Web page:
I’ll answer the second of my questions two paragraphs up before I discuss the first: No, I do not think the reason one believes what one does has any bearing on how we should treat that belief. If you believe, say, that people should be at peace with each other, and that war is always evil, it shouldn’t matter whether you’re a Quaker or you come by that from somewhere else. If you’re vegetarian, what’s the difference whether it’s because you’re Hindu or because you simply can’t bear to see animals die? If you believe that the Universe is about 6000 years old, whether you get that from the bible, from a science fiction story you once read, or from a private sense that came to you one evening, it’s all the same. We shouldn’t be any more critical of what you think because you learnt it in church... but neither should we be more tolerant of it for that reason, if it gets in the way of what we’re working with you for.
And that leads us to the other question: When is it acceptable to say that what you believe is inconsistent with the job we’re hiring you for? Can a vegetarian expect to get a job as the sole food critic for a small newspaper? There’s an obvious issue there, but, surely, a vegetarian Hindu couldn’t reasonably sue the paper and claim religious discrimination. You have to be able to do your job.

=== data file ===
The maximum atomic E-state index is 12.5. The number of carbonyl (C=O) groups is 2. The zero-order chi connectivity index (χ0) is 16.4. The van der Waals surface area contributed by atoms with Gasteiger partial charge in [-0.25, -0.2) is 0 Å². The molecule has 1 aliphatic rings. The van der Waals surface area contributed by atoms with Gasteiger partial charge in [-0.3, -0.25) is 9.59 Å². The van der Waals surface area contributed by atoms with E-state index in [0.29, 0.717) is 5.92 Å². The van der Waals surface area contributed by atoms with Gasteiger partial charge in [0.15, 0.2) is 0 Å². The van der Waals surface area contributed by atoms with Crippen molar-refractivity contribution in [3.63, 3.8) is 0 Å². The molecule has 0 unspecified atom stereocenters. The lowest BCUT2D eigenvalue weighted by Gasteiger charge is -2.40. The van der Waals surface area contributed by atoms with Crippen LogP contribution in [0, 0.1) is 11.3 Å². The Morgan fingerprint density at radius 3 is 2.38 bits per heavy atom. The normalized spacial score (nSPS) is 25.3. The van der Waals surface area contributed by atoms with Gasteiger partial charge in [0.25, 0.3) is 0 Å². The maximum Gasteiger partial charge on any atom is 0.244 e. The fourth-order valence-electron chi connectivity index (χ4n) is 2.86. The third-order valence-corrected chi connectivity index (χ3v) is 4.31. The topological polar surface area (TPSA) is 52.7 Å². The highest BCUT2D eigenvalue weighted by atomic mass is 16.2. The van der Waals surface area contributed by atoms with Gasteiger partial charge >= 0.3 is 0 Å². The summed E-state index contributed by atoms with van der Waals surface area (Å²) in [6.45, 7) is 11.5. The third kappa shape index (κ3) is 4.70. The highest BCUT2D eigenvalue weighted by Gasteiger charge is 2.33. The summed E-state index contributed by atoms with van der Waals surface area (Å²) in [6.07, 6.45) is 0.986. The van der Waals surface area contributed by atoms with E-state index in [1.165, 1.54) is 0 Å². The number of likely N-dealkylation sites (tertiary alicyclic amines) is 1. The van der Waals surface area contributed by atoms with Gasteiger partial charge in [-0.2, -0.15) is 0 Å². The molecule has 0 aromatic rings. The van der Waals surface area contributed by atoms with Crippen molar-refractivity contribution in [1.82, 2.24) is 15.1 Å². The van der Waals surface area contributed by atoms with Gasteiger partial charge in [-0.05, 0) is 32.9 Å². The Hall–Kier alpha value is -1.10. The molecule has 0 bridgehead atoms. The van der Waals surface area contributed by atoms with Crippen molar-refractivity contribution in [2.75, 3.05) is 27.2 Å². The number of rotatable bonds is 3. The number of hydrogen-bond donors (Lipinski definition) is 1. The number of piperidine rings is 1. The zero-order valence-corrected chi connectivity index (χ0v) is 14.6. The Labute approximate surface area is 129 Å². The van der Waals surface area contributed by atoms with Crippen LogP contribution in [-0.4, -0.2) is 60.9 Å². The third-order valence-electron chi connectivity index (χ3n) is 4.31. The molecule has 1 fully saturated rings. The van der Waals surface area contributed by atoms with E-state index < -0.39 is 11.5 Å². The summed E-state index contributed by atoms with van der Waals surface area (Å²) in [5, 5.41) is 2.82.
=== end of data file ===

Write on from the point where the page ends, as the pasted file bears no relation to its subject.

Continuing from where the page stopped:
Of course, there’d be no reason to prevent a vegetarian from, say, being the director of a university astronomical observatory. It’s likely we’ll all agree on that point.
At issue here, though, is that certain beliefs can damage your credibility to the point that, while they might not stop you doing your job, they could easily make it impossible for people to take you seriously in it. Were I, for instance, to apply for a job as Internet technology advisor for a right-wing tea-party senator, I might very well be able to give sound technical advice while choking back my revulsion to the senator’s political agenda... but could the senator ever trust that I wasn’t trying to undermine her in some way, given what I’ve written in these pages? Of course not.